Dreamy right-breaking pointbreak located on the northwest corner of Maui, Hawaii; described by four-time world champion Mark Richards as "the ultimate wave; the best wave in the world."
Beginning at an outermost section called Coconut Grove, the wave at Honolua bends into the cliff-and boulder-lined bay, passes through the Cove takeoff area, and arranges itself into a long, fast, perfectly foiled wall that spins through two or three bowl sections. The northeasterly tradewinds blow offshore at Honolua. Small surf is fairly common here from October to April (the summer months are waveless), and on sub-six-foot swells the area divides into three separate breaks. Incoming North Pacific swells have to thread the narrow Kalohi Channel between the islands of Molokai and Lanai before moving into Honolua Bay, which means that only a few times a year does the point come into full form, with waves linking all from Coconuts to the final Cave section. When conditions do come together, the lineup is invariably choked with surfers, who often ride three or more to a wave.
Oahu surfers George Downing, Wally Froiseth, and Russ Takaki are often credited as the first to ride Honolua Bay in 1947, but the break was rarely surfed until the early '60s. The Performers, a 1965 surf movie, featured a Honolua sequence filled with glorious six-foot waves, which helped put the break on the map, and Oahu-based surfers were soon beginning to fly over by the dozens when the swell got big enough. Still, a full day of waves might find the lineup nearly empty by late afternoon. "The place just ate surfboards," Hawaiian surfer Barry Kanaiaupuni recalled describing Honolua's cliff-lined shore, which is notorious for destroying lost surfboards. "Fifteen, 20 boards a day sometimes." Maui resident Joseph "Buddy Boy" Kaohi was regarded as the mid-'60s master surfer of Honolua; Oahu surfers Jeff Hakman and Jock Sutherland, who both briefly attended college in Maui in 1967–68, were also standout Honolua riders, as were Les Potts, Gary Birch, and Neil Norris.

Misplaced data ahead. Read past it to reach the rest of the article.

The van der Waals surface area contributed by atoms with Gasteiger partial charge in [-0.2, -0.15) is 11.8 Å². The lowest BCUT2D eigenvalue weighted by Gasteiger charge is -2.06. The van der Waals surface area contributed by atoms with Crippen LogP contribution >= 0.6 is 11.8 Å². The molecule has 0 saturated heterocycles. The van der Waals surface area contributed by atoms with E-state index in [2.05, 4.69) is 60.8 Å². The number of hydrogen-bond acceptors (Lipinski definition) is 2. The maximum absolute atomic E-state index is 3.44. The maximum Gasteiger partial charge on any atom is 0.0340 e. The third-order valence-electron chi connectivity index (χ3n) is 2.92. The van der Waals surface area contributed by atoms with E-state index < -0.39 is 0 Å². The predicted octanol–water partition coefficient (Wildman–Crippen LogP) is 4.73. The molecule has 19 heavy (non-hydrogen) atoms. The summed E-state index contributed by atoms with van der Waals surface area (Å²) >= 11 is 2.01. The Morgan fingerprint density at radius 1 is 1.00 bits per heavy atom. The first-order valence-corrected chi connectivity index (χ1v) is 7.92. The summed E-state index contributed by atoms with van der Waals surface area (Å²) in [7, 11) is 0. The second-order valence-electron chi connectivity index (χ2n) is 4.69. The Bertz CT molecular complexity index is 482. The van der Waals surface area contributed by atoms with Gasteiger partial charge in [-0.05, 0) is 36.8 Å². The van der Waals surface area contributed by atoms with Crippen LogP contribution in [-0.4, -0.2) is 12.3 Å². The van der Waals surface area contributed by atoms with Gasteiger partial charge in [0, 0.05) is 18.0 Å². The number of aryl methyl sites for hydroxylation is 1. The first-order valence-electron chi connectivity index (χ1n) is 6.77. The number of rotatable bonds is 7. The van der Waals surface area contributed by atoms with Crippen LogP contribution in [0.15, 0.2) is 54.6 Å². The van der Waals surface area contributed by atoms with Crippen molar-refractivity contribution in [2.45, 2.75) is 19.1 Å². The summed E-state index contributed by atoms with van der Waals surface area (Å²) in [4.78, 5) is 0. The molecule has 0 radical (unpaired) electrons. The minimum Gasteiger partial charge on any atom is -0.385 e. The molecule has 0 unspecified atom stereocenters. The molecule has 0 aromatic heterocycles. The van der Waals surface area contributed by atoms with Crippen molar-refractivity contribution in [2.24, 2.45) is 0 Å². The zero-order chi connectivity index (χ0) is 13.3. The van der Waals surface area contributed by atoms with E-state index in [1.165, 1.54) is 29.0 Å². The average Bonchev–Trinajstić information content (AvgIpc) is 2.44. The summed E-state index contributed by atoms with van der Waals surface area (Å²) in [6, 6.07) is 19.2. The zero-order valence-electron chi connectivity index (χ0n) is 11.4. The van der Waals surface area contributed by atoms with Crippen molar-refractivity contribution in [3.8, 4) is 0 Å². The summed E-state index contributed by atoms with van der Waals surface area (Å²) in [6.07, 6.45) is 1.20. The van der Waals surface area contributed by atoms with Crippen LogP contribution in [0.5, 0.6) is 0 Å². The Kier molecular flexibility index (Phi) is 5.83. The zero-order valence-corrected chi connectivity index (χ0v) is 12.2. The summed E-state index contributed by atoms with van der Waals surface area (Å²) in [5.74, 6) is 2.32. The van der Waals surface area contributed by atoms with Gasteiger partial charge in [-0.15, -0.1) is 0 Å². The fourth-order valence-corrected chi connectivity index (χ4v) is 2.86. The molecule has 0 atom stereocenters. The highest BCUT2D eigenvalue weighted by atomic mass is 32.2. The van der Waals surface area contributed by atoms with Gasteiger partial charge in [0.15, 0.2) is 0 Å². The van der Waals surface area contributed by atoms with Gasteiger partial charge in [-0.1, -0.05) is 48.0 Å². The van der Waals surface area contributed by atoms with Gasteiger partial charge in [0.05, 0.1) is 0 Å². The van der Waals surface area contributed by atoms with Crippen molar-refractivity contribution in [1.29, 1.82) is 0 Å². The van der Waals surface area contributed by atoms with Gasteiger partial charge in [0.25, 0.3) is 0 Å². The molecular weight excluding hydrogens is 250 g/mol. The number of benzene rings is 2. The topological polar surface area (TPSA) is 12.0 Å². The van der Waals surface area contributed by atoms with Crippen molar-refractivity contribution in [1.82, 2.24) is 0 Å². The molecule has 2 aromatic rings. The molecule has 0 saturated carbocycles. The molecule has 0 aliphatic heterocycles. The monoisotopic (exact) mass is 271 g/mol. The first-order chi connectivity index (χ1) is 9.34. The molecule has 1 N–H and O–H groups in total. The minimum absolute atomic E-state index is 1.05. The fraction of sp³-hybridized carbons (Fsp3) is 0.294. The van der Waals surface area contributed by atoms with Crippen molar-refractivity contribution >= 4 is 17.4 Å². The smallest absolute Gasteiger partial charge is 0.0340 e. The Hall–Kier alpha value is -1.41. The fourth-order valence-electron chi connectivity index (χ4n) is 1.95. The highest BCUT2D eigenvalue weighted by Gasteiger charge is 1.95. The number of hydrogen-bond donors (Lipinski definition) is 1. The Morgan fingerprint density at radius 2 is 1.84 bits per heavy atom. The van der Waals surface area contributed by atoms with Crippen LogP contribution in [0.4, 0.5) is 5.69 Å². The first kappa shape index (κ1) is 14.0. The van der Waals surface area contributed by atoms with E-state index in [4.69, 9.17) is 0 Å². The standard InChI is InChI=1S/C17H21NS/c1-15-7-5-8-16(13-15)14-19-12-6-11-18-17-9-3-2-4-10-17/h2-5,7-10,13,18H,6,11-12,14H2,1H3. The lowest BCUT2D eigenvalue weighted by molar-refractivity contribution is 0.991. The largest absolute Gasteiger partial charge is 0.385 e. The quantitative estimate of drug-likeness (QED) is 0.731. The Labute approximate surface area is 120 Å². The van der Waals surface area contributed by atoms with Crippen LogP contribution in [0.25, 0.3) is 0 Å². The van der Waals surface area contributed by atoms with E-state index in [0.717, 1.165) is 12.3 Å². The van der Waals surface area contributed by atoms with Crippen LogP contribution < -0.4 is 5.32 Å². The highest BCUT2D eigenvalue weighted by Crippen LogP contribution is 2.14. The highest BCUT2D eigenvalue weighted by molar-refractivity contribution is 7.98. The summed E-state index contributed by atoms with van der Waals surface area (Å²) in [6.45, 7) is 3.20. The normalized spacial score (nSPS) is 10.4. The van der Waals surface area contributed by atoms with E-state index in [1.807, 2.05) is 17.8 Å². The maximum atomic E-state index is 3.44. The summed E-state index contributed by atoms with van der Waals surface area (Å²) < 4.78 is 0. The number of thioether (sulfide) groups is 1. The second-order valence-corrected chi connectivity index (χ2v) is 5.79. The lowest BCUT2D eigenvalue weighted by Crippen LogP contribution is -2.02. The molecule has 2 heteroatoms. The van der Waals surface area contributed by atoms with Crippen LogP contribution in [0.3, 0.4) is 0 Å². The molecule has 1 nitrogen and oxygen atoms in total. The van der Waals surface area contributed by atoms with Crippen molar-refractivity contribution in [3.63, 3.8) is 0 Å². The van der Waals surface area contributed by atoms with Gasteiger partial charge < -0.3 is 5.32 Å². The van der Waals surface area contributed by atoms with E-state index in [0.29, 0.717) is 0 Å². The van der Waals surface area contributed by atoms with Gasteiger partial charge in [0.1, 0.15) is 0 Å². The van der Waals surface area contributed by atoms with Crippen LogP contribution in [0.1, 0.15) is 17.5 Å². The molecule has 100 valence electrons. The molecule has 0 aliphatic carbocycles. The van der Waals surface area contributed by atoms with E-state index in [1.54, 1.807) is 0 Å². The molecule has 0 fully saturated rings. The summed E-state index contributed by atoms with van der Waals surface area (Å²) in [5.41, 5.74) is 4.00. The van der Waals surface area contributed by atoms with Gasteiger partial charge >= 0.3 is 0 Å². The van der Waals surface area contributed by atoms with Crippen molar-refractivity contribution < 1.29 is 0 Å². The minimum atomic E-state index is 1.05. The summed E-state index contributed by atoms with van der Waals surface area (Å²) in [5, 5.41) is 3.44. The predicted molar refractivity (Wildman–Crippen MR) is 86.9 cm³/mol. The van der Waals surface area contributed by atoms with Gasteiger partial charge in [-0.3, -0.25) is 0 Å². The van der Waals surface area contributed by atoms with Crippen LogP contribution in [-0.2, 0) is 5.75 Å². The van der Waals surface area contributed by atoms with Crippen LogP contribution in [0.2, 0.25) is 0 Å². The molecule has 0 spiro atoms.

Honolua is sometimes thought of as the coming-out location for the short surfboard, as Australians Bob McTavish and Nat Young rode the break in late 1967 on their new vee-bottom boards; footage of the two Aussies climbing and dropping across the transparent Honolua walls was used for the mindblowing final sequence to The Hot Generation (1968), which introduced the shortboard to much of the surf world. Honolua then became a favorite testing ground for the ongoing shortboard revolution.
Honolua also became a focal point for surf mysticism (waves here were described by one surf magazine as "the road to Nirvana"), in part for its unspoiled beauty, but also for its connection to the LSD-fueled Maui drug culture.
The development of the surf leash in the early '70s brought an end to the Honolua idyll, as average surfers could ride without destroying their boards. Surfer magazine described Honolua as "paradise lost" by 1975; five years later, Surf magazine alerted its East Coast readership to steer clear of the break altogether, warning of crowds, fights, and car rip-offs.
Honolua was cited by Surfing magazine in 1981 as one of "The 10 Best Waves in the World." Surfer had it at #13 on it's 2011 "100 Best Waves" list. The break was featured in Great Waves (1998), a documentary series produced by Opper Films, and has appeared in dozens of surf movies and videos, including Angry Sea (1963), Cosmic Children (1970), Free Ride (1977), Follow the Sun (1983), Surfers: The Movie (1990), and Triple C (1996).
Second-tier men's division pro surfing contests have been held at Honolua since the late '80s; its was also the site of the Billabong Pro women's world tour event from 1999-2009. Honolua Surf is also the name of a rootsy but succesful line of beachwear.
As of 2013, ASP world tour pro Dusty Payne, along with fellow local boy Ola Eleogram, were regarded by most as the top Honolua Bay surfers.